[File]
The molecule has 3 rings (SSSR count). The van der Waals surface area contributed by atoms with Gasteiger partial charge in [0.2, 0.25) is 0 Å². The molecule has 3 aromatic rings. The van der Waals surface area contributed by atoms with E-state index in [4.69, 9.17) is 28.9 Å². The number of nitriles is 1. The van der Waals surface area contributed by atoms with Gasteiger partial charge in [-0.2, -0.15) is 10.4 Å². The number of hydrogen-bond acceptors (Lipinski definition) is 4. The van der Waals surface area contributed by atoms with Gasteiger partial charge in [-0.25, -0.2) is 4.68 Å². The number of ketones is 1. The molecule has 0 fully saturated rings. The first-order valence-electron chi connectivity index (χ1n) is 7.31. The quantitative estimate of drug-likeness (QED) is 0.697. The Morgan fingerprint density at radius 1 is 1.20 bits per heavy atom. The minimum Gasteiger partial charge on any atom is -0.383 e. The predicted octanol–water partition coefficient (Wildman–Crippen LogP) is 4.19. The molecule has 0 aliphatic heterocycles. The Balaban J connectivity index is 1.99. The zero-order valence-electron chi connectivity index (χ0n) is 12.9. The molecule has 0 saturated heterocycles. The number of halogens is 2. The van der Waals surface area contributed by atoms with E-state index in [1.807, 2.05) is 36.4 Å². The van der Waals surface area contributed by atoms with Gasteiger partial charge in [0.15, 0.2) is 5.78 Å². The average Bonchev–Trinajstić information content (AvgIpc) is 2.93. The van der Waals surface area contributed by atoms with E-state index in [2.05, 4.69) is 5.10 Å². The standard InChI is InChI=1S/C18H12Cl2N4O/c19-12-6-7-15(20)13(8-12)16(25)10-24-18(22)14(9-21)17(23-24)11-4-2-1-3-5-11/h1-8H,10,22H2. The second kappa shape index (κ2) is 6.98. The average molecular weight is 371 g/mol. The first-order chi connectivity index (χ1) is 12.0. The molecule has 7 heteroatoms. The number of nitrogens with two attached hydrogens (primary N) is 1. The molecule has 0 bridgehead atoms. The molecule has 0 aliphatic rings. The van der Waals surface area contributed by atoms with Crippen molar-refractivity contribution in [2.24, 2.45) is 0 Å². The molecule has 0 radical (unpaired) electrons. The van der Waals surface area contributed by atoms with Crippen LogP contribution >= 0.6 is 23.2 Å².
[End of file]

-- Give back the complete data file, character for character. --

The molecule has 3 rings (SSSR count). The van der Waals surface area contributed by atoms with Gasteiger partial charge in [0.2, 0.25) is 0 Å². The molecule has 3 aromatic rings. The van der Waals surface area contributed by atoms with E-state index in [4.69, 9.17) is 28.9 Å². The number of nitriles is 1. The van der Waals surface area contributed by atoms with Gasteiger partial charge in [-0.2, -0.15) is 10.4 Å². The number of hydrogen-bond acceptors (Lipinski definition) is 4. The van der Waals surface area contributed by atoms with Gasteiger partial charge in [-0.25, -0.2) is 4.68 Å². The number of ketones is 1. The molecule has 0 fully saturated rings. The first-order valence-electron chi connectivity index (χ1n) is 7.31. The quantitative estimate of drug-likeness (QED) is 0.697. The Morgan fingerprint density at radius 1 is 1.20 bits per heavy atom. The minimum Gasteiger partial charge on any atom is -0.383 e. The predicted octanol–water partition coefficient (Wildman–Crippen LogP) is 4.19. The molecule has 0 aliphatic heterocycles. The Balaban J connectivity index is 1.99. The zero-order valence-electron chi connectivity index (χ0n) is 12.9. The molecule has 0 saturated heterocycles. The number of halogens is 2. The van der Waals surface area contributed by atoms with E-state index in [1.807, 2.05) is 36.4 Å². The van der Waals surface area contributed by atoms with Gasteiger partial charge in [0.15, 0.2) is 5.78 Å². The average Bonchev–Trinajstić information content (AvgIpc) is 2.93. The van der Waals surface area contributed by atoms with E-state index in [2.05, 4.69) is 5.10 Å². The standard InChI is InChI=1S/C18H12Cl2N4O/c19-12-6-7-15(20)13(8-12)16(25)10-24-18(22)14(9-21)17(23-24)11-4-2-1-3-5-11/h1-8H,10,22H2. The second kappa shape index (κ2) is 6.98. The average molecular weight is 371 g/mol. The first-order chi connectivity index (χ1) is 12.0. The molecule has 7 heteroatoms. The number of nitrogens with two attached hydrogens (primary N) is 1. The molecule has 0 bridgehead atoms. The molecule has 0 aliphatic rings. The van der Waals surface area contributed by atoms with Crippen molar-refractivity contribution in [2.24, 2.45) is 0 Å². The molecule has 0 radical (unpaired) electrons. The van der Waals surface area contributed by atoms with Crippen LogP contribution >= 0.6 is 23.2 Å².